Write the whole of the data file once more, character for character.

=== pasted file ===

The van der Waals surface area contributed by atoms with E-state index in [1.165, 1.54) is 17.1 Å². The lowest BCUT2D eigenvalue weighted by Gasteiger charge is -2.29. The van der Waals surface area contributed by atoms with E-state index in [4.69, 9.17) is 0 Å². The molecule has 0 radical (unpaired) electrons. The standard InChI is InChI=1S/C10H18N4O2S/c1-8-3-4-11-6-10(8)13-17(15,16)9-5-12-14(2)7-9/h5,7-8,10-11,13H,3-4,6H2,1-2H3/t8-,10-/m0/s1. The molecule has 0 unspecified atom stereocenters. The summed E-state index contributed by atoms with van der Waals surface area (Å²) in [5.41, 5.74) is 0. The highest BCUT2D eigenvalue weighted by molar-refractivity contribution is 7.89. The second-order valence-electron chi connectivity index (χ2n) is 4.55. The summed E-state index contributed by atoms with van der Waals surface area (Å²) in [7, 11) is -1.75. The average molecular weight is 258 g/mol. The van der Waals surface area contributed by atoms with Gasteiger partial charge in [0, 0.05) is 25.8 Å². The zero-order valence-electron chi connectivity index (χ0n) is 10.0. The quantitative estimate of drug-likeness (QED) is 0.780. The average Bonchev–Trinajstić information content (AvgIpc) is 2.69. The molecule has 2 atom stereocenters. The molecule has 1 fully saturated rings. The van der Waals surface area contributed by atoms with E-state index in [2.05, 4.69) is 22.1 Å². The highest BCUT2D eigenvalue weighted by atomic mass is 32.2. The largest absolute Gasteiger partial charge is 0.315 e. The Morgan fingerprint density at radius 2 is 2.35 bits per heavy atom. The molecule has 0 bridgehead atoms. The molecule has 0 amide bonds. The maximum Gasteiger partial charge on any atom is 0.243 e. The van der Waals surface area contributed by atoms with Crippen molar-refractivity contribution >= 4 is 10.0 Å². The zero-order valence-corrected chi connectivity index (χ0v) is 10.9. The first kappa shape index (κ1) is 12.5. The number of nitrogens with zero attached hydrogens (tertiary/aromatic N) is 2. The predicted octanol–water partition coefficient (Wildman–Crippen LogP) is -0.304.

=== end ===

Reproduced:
The van der Waals surface area contributed by atoms with E-state index in [1.165, 1.54) is 17.1 Å². The lowest BCUT2D eigenvalue weighted by Gasteiger charge is -2.29. The van der Waals surface area contributed by atoms with E-state index in [4.69, 9.17) is 0 Å². The molecule has 0 radical (unpaired) electrons. The standard InChI is InChI=1S/C10H18N4O2S/c1-8-3-4-11-6-10(8)13-17(15,16)9-5-12-14(2)7-9/h5,7-8,10-11,13H,3-4,6H2,1-2H3/t8-,10-/m0/s1. The molecule has 0 unspecified atom stereocenters. The summed E-state index contributed by atoms with van der Waals surface area (Å²) in [5.41, 5.74) is 0. The highest BCUT2D eigenvalue weighted by molar-refractivity contribution is 7.89. The second-order valence-electron chi connectivity index (χ2n) is 4.55. The summed E-state index contributed by atoms with van der Waals surface area (Å²) in [7, 11) is -1.75. The average molecular weight is 258 g/mol. The van der Waals surface area contributed by atoms with Gasteiger partial charge in [0, 0.05) is 25.8 Å². The zero-order valence-electron chi connectivity index (χ0n) is 10.0. The quantitative estimate of drug-likeness (QED) is 0.780. The average Bonchev–Trinajstić information content (AvgIpc) is 2.69. The molecule has 2 atom stereocenters. The molecule has 1 fully saturated rings. The van der Waals surface area contributed by atoms with E-state index in [2.05, 4.69) is 22.1 Å². The highest BCUT2D eigenvalue weighted by atomic mass is 32.2. The largest absolute Gasteiger partial charge is 0.315 e. The Morgan fingerprint density at radius 2 is 2.35 bits per heavy atom. The molecule has 0 bridgehead atoms. The molecule has 0 amide bonds. The maximum Gasteiger partial charge on any atom is 0.243 e. The van der Waals surface area contributed by atoms with Crippen molar-refractivity contribution >= 4 is 10.0 Å². The zero-order valence-corrected chi connectivity index (χ0v) is 10.9. The first kappa shape index (κ1) is 12.5. The number of nitrogens with zero attached hydrogens (tertiary/aromatic N) is 2. The predicted octanol–water partition coefficient (Wildman–Crippen LogP) is -0.304.